It’s a dreadful moment when the listener finds out why Erin is incarcerated.
N: My philosophy has been [that], unless it’s very relevant to the story, we don’t go into the crime. [But] I was worried that the story would come out and people would start researching him. A lot of listeners would feel like we were dishonest – it was a real moral conundrum for me.
Erin, the listener discovers, is in prison for the murder of an ex-girlfriend.
N: As a woman it’s a difficult topic. [For him] to kill a woman is a frightening thing.
Why was it necessary for Nigel and Earlonne to reveal Erin’s past? Media, according to Nigel, has “a big responsibility to empower women”. For the podcast to ignore the issue of violence towards women in an episode about dating would have been a dangerous rose-tinting of reality.
N: Like I said, I don’t like starting off with the crime. But I felt like in this case it would matter and that women particularly might feel like we didn’t make them feel safe.
It’s important to Nigel that Ear Hustle avoids creating a “false sense” of prison and the people inside, which is why plans for future seasons include running stories from prisons beyond San Quentin.
N: Like so many things, women are not getting the attention they need, and we need to hear stories from women’s prisons.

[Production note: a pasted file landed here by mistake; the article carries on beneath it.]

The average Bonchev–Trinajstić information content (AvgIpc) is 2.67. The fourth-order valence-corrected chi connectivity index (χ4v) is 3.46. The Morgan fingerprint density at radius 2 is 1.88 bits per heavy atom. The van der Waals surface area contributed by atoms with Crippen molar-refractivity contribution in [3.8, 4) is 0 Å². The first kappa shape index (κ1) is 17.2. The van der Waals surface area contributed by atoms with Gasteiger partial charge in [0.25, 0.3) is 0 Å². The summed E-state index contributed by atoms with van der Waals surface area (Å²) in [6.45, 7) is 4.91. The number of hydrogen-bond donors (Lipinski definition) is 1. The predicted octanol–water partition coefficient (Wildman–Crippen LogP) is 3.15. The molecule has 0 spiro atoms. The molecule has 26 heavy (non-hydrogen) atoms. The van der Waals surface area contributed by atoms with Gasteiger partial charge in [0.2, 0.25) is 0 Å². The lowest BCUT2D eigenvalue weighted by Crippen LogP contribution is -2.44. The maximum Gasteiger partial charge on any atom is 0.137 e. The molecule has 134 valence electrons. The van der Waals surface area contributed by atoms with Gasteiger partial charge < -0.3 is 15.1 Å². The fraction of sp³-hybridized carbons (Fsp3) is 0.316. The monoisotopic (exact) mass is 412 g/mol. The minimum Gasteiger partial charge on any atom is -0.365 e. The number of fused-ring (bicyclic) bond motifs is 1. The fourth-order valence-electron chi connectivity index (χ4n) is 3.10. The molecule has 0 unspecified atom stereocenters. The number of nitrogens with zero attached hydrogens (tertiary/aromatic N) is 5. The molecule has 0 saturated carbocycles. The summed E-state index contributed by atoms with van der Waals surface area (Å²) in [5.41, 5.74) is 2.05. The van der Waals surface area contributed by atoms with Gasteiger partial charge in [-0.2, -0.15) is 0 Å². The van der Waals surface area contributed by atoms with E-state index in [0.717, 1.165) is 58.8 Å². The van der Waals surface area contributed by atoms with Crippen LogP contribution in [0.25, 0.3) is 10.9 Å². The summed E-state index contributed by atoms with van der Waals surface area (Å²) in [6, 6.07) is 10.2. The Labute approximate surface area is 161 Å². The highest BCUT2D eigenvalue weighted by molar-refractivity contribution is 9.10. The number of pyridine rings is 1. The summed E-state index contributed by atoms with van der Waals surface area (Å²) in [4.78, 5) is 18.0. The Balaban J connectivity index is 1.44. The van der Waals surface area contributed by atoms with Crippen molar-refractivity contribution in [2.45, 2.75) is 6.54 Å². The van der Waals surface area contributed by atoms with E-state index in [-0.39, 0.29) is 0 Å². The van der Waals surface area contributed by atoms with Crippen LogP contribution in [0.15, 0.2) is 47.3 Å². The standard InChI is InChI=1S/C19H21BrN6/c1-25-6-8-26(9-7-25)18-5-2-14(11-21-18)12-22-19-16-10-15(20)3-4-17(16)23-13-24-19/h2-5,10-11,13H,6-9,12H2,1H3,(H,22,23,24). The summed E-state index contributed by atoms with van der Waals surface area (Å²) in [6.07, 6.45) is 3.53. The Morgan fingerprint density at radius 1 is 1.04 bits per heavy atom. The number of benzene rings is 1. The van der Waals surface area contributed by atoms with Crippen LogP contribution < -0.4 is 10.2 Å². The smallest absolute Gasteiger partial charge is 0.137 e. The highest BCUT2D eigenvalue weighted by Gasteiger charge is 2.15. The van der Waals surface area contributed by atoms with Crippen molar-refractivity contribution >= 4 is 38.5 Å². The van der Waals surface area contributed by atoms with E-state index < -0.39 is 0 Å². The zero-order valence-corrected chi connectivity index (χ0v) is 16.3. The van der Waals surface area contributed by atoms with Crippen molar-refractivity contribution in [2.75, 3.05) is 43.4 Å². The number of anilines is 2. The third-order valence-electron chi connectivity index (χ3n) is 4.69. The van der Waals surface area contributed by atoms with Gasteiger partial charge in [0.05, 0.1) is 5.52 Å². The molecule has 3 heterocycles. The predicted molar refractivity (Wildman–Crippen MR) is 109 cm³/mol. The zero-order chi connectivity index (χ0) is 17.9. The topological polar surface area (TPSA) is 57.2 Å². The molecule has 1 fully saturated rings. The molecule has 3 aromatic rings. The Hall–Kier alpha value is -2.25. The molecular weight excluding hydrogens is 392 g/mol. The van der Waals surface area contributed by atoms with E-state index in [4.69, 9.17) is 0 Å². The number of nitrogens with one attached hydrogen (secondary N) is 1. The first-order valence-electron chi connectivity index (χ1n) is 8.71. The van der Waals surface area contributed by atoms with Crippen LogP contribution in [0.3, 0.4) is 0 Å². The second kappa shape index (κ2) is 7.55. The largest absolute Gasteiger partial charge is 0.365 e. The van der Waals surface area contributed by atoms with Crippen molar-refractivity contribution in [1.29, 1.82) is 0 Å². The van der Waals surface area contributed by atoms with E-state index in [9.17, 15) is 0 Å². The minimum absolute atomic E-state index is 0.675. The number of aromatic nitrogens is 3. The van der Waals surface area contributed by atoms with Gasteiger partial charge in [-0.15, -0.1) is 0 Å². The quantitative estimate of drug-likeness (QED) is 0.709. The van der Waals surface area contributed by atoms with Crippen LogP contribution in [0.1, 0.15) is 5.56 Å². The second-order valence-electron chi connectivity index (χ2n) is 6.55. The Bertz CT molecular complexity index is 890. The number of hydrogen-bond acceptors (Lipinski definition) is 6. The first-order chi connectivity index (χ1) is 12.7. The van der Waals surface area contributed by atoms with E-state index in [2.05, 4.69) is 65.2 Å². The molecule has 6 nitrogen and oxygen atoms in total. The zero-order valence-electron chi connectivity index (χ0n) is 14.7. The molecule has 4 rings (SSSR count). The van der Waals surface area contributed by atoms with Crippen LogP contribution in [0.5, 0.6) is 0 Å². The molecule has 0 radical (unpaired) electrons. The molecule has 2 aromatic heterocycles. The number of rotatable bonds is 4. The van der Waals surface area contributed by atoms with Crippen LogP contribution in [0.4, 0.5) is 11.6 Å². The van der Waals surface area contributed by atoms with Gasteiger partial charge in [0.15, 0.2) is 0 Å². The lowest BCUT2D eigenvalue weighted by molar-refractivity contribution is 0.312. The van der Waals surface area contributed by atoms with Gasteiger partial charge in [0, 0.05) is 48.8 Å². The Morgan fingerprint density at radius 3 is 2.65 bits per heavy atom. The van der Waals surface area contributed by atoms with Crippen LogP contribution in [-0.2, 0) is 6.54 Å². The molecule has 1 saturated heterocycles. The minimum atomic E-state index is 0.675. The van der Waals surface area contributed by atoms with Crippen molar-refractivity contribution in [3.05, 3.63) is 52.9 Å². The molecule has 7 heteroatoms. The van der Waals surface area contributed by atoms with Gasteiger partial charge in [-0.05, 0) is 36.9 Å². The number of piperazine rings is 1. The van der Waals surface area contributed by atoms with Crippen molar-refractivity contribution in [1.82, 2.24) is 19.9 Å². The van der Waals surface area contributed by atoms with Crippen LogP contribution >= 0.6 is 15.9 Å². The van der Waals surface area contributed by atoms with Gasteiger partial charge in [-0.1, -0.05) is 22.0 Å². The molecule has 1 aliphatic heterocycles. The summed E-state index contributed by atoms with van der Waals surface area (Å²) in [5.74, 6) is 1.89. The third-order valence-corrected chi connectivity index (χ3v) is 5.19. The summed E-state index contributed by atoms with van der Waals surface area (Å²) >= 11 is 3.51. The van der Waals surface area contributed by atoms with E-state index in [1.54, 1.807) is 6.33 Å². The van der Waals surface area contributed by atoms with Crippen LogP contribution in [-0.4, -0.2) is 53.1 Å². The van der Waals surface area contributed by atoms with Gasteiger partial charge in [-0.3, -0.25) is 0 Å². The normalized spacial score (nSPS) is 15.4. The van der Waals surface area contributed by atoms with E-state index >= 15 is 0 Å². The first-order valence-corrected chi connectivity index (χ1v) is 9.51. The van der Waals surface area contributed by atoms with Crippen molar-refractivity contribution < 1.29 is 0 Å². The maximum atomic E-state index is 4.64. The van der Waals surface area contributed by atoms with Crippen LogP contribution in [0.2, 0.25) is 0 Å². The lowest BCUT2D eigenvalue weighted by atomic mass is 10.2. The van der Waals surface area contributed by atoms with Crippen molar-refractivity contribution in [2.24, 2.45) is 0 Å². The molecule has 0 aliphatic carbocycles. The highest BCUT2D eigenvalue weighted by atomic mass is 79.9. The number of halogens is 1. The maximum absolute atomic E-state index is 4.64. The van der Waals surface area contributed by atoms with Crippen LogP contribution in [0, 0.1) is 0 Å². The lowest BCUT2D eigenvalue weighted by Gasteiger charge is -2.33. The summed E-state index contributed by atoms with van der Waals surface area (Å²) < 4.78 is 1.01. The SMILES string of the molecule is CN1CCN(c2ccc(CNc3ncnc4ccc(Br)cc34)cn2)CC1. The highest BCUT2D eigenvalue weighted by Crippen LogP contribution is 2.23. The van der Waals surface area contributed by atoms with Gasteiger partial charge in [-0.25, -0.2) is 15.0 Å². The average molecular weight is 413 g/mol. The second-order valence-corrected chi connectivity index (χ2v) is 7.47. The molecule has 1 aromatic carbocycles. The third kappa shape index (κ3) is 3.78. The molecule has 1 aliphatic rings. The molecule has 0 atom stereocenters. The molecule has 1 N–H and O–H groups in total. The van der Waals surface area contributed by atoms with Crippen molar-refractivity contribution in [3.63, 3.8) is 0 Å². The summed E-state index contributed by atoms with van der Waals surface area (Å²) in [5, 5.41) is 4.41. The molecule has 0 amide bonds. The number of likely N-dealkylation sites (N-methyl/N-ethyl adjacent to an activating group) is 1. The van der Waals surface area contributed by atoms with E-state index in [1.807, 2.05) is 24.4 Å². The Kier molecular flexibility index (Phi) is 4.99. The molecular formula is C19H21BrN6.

And yet, Ear Hustle in its original form is a space in which incarcerated men, specifically, are given ownership over their own narratives. For a society still reeling from the recent explosion of #MeToo stories in the media, it’s a contentious issue. Perhaps some wouldn’t think such men are deserving of an opportunity for redemption. But, for Nigel, this is an important aspect of the work.
N: People do change. [Erin]’s not the same man he was 20 years ago. It was hard, but I do stand behind it that ultimately, we had a responsibility.
This is a dual responsibility; both for the narrative being fed to the listeners and for the dignity of those sharing their stories on the show. Though we are being given permission to eavesdrop on the lives of those imprisoned, Ear Hustle only asks that we listen – never judge. Perhaps this was why Nigel works so well with Earlonne, who she describes as being “super quiet”. Quiet people, she says, are “good observers”.
N: In some ways now when I think about my art, it’s about the art of listening and being a generous listener. I don’t think we’re trained to be generous listeners.
The art of listening is important to Nigel because, for her, art is about communication. She hopes others will be inspired to create when they encounter her work, especially during a time which is so politically bleak. She has a belief in “the strength of individuals” to reach out and have a “ripple effect” on the community that they touch. And that is what her creative drive is all about.
N: I see the biggest impact in what we’re doing with Ear Hustle because it reaches so many people […] I always want to encourage people: don’t give up on your own ability to get up and make change.
You can find Nigel Poor’s visual art projects online at www.nigelpoor.com
Catch up with all three seasons of Ear Hustle on your favourite podcast app, or on www.earhustlesq.com
Harpy would like to wish a warm congratulations to Earlonne Woods, whose sentence was commuted on 21 November 2018.